It’s Friday in the summertime, so I thought I would do something a little light and easy today.
I was reading an article by a St. Louis Federal Reserve economist titled ‘What Drives Long-Run Economic Growth?‘
I’ve been writing about short-term economic issues like the impact of the cold weather on the first quarter and when the Fed might raise interest rates (June, September or January?), so the long-run idea was appealing.
The author, YiLi Chien, says that both theoretically and empirically, it’s been shown that technological progress is the main driver of long run growth.
I don’t know about you, but the first thing that I think of is driverless cars and using my iPhone to pay for a sandwich at Subway without reaching for my credit card.
While those things are cool and may drive economic growth, I was reminded of an article I saw in the Atlantic a few years ago. It’s a list of the 50 Greatest Breakthroughs Since the Wheel.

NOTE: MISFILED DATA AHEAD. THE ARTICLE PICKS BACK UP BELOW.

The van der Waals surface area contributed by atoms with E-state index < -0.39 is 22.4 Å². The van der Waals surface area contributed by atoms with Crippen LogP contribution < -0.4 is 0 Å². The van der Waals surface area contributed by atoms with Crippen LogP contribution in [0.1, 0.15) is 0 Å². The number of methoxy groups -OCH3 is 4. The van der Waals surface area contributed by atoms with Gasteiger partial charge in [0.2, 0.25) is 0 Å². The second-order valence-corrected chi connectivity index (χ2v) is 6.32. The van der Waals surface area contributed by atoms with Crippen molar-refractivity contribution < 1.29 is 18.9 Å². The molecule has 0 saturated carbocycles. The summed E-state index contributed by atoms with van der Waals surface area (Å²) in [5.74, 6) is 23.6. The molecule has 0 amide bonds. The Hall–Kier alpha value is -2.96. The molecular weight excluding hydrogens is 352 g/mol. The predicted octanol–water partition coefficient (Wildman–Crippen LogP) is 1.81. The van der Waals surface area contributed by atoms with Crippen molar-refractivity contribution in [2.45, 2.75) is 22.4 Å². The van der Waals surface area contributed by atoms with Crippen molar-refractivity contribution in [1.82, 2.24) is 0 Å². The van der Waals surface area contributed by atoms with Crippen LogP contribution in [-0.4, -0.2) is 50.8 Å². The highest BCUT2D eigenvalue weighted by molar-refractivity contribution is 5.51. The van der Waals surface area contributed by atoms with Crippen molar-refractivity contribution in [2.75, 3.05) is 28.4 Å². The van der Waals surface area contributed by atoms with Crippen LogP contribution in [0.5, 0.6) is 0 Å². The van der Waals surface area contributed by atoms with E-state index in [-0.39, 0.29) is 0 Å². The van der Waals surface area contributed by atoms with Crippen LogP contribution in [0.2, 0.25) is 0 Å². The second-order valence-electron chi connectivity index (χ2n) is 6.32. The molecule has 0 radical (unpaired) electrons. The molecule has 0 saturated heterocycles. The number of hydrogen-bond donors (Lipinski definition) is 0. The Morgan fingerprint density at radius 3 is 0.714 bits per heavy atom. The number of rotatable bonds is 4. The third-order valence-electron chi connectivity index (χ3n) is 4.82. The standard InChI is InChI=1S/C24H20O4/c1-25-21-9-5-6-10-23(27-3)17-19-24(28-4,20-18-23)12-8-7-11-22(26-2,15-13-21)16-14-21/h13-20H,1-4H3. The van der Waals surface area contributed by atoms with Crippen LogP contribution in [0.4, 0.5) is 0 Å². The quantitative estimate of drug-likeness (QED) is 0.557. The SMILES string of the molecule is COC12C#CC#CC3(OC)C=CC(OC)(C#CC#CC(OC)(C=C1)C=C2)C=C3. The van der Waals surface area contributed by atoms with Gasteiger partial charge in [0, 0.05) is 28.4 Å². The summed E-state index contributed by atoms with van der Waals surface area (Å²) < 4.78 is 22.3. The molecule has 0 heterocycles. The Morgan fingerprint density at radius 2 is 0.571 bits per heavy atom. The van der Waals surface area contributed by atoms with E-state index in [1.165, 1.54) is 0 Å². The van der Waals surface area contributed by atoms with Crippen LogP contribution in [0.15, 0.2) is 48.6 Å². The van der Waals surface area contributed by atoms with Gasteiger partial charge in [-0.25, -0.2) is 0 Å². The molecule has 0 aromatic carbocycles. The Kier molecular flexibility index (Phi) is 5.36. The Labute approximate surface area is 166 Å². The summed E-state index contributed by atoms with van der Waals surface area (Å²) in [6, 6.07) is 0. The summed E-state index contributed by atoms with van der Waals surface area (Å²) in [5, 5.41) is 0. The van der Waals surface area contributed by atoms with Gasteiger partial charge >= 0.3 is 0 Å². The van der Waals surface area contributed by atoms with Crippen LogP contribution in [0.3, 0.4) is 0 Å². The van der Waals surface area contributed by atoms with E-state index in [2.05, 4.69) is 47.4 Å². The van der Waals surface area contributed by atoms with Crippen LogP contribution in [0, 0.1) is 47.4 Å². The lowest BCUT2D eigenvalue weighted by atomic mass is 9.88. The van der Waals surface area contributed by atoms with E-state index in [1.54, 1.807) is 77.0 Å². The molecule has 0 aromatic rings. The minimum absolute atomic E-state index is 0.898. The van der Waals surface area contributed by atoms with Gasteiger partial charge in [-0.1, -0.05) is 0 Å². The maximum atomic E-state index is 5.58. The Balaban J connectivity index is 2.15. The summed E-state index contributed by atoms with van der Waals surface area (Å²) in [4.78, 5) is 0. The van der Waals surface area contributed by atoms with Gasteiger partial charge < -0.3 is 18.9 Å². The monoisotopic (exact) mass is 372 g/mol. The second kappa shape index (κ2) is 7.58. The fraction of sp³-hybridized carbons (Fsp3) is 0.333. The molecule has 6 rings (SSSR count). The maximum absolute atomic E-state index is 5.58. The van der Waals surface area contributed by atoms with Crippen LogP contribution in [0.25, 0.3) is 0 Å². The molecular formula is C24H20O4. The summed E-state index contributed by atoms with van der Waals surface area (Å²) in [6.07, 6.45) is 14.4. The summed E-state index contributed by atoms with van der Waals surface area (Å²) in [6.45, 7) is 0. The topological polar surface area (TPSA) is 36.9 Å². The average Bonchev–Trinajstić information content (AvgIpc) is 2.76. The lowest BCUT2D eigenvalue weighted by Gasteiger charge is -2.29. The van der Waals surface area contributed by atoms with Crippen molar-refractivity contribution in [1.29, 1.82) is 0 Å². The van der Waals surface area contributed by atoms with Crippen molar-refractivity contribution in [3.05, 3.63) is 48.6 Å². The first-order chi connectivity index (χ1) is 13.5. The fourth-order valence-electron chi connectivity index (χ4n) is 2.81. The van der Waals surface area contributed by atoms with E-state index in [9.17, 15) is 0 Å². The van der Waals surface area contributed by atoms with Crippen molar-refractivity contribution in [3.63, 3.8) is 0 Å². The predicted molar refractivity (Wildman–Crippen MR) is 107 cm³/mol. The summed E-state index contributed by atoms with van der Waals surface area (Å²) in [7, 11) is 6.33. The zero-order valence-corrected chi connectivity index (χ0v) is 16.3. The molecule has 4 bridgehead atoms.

Every single item on the list really was a breakthrough that changed lives.
Here’s their Top 10:
- The printing press, 1430s
- Electricity, late 19th century
- Penicillin, 1928
- Semiconductor electronics, mid-20th century
- Optical lenses, 13th century
- Paper, second century
- internal combustion engine, late 19th century
- Vaccination, 1796
- The internet, 1960s
- The steam engine, 1712
Of course, we could debate about whether the steam engine is really ‘greater’ than sanitation systems (no. 12), refrigeration (No. 13) or my personal favorite: air conditioning (no. 44).
Take a look at the list and see how your favorite innovations rank. I look at this list and, as an optimist, think the future is bright and long-run growth will come back (eventually) based on the inventions that haven’t happened yet.